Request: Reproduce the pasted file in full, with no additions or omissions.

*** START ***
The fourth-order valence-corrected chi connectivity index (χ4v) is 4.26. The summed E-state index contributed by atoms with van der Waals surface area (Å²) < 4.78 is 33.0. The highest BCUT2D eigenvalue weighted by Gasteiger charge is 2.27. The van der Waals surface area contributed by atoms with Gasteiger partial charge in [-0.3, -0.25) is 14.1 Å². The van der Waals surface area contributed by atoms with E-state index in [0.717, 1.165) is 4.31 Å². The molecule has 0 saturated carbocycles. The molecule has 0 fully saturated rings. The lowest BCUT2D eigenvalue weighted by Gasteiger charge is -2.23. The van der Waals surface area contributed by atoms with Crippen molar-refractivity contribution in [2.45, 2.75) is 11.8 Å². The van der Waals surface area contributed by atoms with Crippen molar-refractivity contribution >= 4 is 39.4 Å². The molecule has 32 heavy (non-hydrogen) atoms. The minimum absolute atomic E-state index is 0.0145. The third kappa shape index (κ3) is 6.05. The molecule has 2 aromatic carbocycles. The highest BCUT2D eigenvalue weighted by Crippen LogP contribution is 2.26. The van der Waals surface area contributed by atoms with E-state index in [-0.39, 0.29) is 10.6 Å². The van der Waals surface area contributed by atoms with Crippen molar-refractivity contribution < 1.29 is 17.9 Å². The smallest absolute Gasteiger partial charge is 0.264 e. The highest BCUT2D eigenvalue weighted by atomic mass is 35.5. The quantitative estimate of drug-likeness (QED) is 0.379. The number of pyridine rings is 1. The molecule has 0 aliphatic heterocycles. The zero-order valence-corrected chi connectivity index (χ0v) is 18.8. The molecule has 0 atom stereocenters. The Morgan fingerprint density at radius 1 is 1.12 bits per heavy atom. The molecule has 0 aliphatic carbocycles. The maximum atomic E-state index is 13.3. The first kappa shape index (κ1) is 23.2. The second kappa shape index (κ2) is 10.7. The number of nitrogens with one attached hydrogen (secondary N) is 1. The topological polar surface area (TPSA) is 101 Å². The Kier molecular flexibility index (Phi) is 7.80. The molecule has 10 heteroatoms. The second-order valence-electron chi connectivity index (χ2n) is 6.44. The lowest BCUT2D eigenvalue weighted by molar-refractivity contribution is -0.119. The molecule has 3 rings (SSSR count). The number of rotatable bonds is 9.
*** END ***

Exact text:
The fourth-order valence-corrected chi connectivity index (χ4v) is 4.26. The summed E-state index contributed by atoms with van der Waals surface area (Å²) < 4.78 is 33.0. The highest BCUT2D eigenvalue weighted by Gasteiger charge is 2.27. The van der Waals surface area contributed by atoms with Gasteiger partial charge in [-0.3, -0.25) is 14.1 Å². The van der Waals surface area contributed by atoms with E-state index in [0.717, 1.165) is 4.31 Å². The molecule has 0 saturated carbocycles. The molecule has 0 fully saturated rings. The lowest BCUT2D eigenvalue weighted by Gasteiger charge is -2.23. The van der Waals surface area contributed by atoms with Crippen molar-refractivity contribution in [2.45, 2.75) is 11.8 Å². The van der Waals surface area contributed by atoms with Crippen molar-refractivity contribution >= 4 is 39.4 Å². The molecule has 32 heavy (non-hydrogen) atoms. The minimum absolute atomic E-state index is 0.0145. The third kappa shape index (κ3) is 6.05. The molecule has 2 aromatic carbocycles. The highest BCUT2D eigenvalue weighted by Crippen LogP contribution is 2.26. The van der Waals surface area contributed by atoms with E-state index in [-0.39, 0.29) is 10.6 Å². The van der Waals surface area contributed by atoms with Crippen molar-refractivity contribution < 1.29 is 17.9 Å². The smallest absolute Gasteiger partial charge is 0.264 e. The highest BCUT2D eigenvalue weighted by atomic mass is 35.5. The quantitative estimate of drug-likeness (QED) is 0.379. The number of pyridine rings is 1. The molecule has 0 aliphatic heterocycles. The zero-order valence-corrected chi connectivity index (χ0v) is 18.8. The molecule has 0 atom stereocenters. The Morgan fingerprint density at radius 1 is 1.12 bits per heavy atom. The molecule has 0 aliphatic carbocycles. The maximum atomic E-state index is 13.3. The first kappa shape index (κ1) is 23.2. The second kappa shape index (κ2) is 10.7. The number of nitrogens with one attached hydrogen (secondary N) is 1. The topological polar surface area (TPSA) is 101 Å². The Kier molecular flexibility index (Phi) is 7.80. The molecule has 10 heteroatoms. The second-order valence-electron chi connectivity index (χ2n) is 6.44. The lowest BCUT2D eigenvalue weighted by molar-refractivity contribution is -0.119. The molecule has 3 rings (SSSR count). The number of rotatable bonds is 9.